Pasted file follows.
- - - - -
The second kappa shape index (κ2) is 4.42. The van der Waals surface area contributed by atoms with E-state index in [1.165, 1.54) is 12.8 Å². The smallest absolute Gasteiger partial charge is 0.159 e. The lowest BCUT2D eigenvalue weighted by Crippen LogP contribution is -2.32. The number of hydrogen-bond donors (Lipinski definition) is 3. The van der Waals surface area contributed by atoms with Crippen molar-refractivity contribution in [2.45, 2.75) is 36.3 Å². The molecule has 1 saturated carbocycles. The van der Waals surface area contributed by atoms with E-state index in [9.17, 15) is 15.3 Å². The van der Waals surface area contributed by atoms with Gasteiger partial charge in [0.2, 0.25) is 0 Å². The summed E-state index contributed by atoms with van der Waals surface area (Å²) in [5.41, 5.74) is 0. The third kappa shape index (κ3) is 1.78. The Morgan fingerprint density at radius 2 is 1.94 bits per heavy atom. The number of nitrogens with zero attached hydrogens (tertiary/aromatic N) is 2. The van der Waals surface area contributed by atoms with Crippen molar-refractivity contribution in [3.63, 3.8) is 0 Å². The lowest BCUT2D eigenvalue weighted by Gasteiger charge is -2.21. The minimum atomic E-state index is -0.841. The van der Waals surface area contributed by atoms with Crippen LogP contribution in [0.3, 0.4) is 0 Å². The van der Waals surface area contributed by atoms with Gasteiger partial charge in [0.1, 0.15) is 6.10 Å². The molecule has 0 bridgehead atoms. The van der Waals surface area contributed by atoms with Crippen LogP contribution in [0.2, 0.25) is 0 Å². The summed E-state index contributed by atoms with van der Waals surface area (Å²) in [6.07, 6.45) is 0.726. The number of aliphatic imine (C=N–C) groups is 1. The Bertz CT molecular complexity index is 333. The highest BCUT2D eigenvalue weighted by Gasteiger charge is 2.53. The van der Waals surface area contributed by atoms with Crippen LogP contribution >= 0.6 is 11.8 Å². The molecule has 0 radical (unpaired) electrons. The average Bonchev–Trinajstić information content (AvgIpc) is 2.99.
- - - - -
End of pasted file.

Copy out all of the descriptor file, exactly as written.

The second kappa shape index (κ2) is 4.42. The van der Waals surface area contributed by atoms with E-state index in [1.165, 1.54) is 12.8 Å². The smallest absolute Gasteiger partial charge is 0.159 e. The lowest BCUT2D eigenvalue weighted by Crippen LogP contribution is -2.32. The number of hydrogen-bond donors (Lipinski definition) is 3. The van der Waals surface area contributed by atoms with Crippen molar-refractivity contribution in [2.45, 2.75) is 36.3 Å². The molecule has 1 saturated carbocycles. The van der Waals surface area contributed by atoms with E-state index in [9.17, 15) is 15.3 Å². The van der Waals surface area contributed by atoms with Gasteiger partial charge in [0.2, 0.25) is 0 Å². The summed E-state index contributed by atoms with van der Waals surface area (Å²) in [5.41, 5.74) is 0. The third kappa shape index (κ3) is 1.78. The Morgan fingerprint density at radius 2 is 1.94 bits per heavy atom. The number of nitrogens with zero attached hydrogens (tertiary/aromatic N) is 2. The van der Waals surface area contributed by atoms with Crippen molar-refractivity contribution in [3.63, 3.8) is 0 Å². The lowest BCUT2D eigenvalue weighted by Gasteiger charge is -2.21. The minimum atomic E-state index is -0.841. The van der Waals surface area contributed by atoms with Crippen LogP contribution in [0.3, 0.4) is 0 Å². The van der Waals surface area contributed by atoms with Gasteiger partial charge in [0.1, 0.15) is 6.10 Å². The molecule has 0 bridgehead atoms. The van der Waals surface area contributed by atoms with Crippen LogP contribution in [0.2, 0.25) is 0 Å². The summed E-state index contributed by atoms with van der Waals surface area (Å²) in [6.07, 6.45) is 0.726. The number of aliphatic imine (C=N–C) groups is 1. The Bertz CT molecular complexity index is 333. The highest BCUT2D eigenvalue weighted by Gasteiger charge is 2.53. The van der Waals surface area contributed by atoms with Crippen LogP contribution >= 0.6 is 11.8 Å². The molecule has 0 radical (unpaired) electrons. The average Bonchev–Trinajstić information content (AvgIpc) is 2.99.